Once again, an effort to turn taxi fleets into hybrid fleets has been officially blocked by a judge. The judge had granted a temporary injunction of the switchover, but has now officially ruled in favor of the cab owners.
The US District Court ruled in favor of the taxi owners. The Judge William G. Young ruled that Mayor Menino was infringing on the Energy Policy and Conservation Act of 1975, which established fuel economy standards for vehicles and forbids local officials from setting up their own standards.
Young noted that his 10-year-old grandson had heard arguments recently in the case and wondered, ``Why can't Boston do what it wants with its taxis? It's for the environment.''Which is quite ridiculous on the face of things, but that seems to be the way the judges are going to decide this issue. The same argument was used in New York, and it made sense to the judge there, too.
``The answer, Cam, is that the Congress of the United States, pursuing national goals it considers important, has forbidden Boston from taking this initiative on behalf of its citizens.''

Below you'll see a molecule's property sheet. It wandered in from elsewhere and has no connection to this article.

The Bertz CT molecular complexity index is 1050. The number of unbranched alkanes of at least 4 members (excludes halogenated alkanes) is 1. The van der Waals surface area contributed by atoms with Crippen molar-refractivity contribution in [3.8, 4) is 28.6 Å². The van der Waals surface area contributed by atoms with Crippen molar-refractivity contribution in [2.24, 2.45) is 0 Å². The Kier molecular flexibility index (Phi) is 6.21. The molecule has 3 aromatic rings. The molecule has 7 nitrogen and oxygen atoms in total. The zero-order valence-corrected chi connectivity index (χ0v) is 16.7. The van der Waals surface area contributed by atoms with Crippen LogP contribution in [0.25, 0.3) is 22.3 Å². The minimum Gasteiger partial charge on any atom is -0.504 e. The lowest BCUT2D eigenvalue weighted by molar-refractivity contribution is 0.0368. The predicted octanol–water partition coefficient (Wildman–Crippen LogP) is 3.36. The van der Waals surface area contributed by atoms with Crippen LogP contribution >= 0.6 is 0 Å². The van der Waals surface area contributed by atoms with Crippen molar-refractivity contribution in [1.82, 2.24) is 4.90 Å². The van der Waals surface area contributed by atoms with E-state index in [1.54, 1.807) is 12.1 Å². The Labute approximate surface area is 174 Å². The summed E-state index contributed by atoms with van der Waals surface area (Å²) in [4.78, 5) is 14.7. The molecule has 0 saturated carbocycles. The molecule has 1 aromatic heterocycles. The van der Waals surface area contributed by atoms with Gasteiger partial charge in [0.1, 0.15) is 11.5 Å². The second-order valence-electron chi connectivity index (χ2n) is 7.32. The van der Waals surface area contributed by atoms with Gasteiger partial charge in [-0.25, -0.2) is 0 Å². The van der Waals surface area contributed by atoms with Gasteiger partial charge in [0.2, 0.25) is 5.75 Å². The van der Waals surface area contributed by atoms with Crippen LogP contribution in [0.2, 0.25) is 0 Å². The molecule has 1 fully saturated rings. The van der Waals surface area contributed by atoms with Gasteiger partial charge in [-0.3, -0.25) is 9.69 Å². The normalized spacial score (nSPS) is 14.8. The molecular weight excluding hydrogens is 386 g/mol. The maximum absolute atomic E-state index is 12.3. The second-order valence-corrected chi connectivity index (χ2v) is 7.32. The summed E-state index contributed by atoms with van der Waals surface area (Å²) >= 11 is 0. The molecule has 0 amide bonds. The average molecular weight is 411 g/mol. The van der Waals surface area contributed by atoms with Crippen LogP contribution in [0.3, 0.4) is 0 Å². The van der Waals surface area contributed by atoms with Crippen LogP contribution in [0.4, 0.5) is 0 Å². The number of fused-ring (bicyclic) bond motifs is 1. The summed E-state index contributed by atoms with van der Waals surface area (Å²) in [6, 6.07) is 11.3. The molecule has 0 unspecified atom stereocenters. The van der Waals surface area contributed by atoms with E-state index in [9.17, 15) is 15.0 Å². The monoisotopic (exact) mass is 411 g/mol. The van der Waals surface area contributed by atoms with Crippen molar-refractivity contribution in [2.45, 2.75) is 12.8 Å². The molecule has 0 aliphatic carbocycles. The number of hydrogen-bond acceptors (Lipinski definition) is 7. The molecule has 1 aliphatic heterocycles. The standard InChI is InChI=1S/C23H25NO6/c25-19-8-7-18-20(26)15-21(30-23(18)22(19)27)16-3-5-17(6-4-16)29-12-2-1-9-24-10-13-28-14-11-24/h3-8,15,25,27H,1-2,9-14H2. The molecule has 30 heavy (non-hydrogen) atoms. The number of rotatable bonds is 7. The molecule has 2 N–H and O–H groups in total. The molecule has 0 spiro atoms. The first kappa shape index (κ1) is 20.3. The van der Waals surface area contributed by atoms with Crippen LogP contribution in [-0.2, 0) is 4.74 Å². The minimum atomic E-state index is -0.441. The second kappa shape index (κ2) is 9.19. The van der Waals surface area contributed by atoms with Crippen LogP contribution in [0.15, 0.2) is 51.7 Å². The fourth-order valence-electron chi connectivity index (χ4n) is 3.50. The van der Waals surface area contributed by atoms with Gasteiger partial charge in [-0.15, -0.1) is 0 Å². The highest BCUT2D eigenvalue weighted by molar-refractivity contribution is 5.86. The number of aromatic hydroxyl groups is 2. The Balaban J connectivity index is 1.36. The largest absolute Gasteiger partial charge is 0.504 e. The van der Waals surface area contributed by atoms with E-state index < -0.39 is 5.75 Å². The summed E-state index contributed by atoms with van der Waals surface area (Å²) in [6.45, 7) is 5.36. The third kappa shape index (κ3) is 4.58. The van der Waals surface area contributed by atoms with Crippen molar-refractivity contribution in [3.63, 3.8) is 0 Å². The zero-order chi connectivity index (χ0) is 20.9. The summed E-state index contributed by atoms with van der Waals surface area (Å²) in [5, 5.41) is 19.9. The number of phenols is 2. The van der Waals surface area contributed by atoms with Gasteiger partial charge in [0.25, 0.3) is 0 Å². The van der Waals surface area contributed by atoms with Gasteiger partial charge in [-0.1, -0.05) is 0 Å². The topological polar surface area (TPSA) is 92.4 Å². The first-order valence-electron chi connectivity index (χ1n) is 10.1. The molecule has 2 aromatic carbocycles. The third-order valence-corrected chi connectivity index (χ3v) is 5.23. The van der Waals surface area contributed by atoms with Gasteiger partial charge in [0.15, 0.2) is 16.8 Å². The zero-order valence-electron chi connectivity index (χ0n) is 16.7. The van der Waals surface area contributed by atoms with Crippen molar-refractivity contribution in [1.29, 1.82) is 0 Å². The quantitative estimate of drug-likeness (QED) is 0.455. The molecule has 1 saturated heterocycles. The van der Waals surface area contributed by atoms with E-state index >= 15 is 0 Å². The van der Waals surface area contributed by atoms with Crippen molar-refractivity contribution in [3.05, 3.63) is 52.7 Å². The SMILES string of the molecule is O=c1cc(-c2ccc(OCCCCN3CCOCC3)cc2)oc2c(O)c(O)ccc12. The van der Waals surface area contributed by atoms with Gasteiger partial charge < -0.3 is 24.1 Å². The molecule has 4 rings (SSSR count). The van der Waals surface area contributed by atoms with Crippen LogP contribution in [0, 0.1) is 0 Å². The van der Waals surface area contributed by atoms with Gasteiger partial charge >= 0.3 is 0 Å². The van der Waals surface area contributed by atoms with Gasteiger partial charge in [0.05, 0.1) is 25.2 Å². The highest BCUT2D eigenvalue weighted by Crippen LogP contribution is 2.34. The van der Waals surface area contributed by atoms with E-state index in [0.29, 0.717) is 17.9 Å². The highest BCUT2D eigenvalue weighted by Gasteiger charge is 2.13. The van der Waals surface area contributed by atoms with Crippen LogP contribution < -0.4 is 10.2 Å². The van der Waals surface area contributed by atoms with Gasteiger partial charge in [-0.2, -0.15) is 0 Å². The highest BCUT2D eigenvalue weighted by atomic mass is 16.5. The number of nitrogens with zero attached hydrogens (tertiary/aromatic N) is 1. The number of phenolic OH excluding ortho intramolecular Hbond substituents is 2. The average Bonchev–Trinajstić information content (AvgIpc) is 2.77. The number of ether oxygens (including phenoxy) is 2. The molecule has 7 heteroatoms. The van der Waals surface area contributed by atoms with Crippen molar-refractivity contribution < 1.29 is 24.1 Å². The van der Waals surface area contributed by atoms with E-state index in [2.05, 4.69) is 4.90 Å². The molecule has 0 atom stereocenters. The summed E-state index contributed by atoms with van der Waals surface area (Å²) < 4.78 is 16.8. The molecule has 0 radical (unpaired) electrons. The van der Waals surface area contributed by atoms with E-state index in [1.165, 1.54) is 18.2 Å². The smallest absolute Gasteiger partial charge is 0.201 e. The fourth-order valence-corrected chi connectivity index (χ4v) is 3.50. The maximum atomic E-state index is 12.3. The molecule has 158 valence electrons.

Do these judges really feel this is what Congress intended? I doubt it. But that doesn't matter based on the rulings they've made.
Source: Judge rejects hybrid car mandate for Boston cabbies - Local News Updates - The Boston Globe
What it's really all about is money. Hybrids cost more to buy and outfit than Crown Vics. I've seen estimates of $4-$10,000 to buy and outfit a Crown Victoria Cab, while it can cost 2-4X as much to outfit a hybrid cab.
So, cab owners do not want to switch over to hybrid cabs. Drivers, on the other hand, love hybrids because it saves them money when they drive around.
Boston wanted to switch over to hybrid taxis over a seven year period. Boston may appeal to a higher court, or they may be forced to abandon the plan. The lawyer for the taxi owners says he "hopes that the Menino administration will instead sit down with cab drivers and discuss a less onerous way to improve fuel economy for taxis."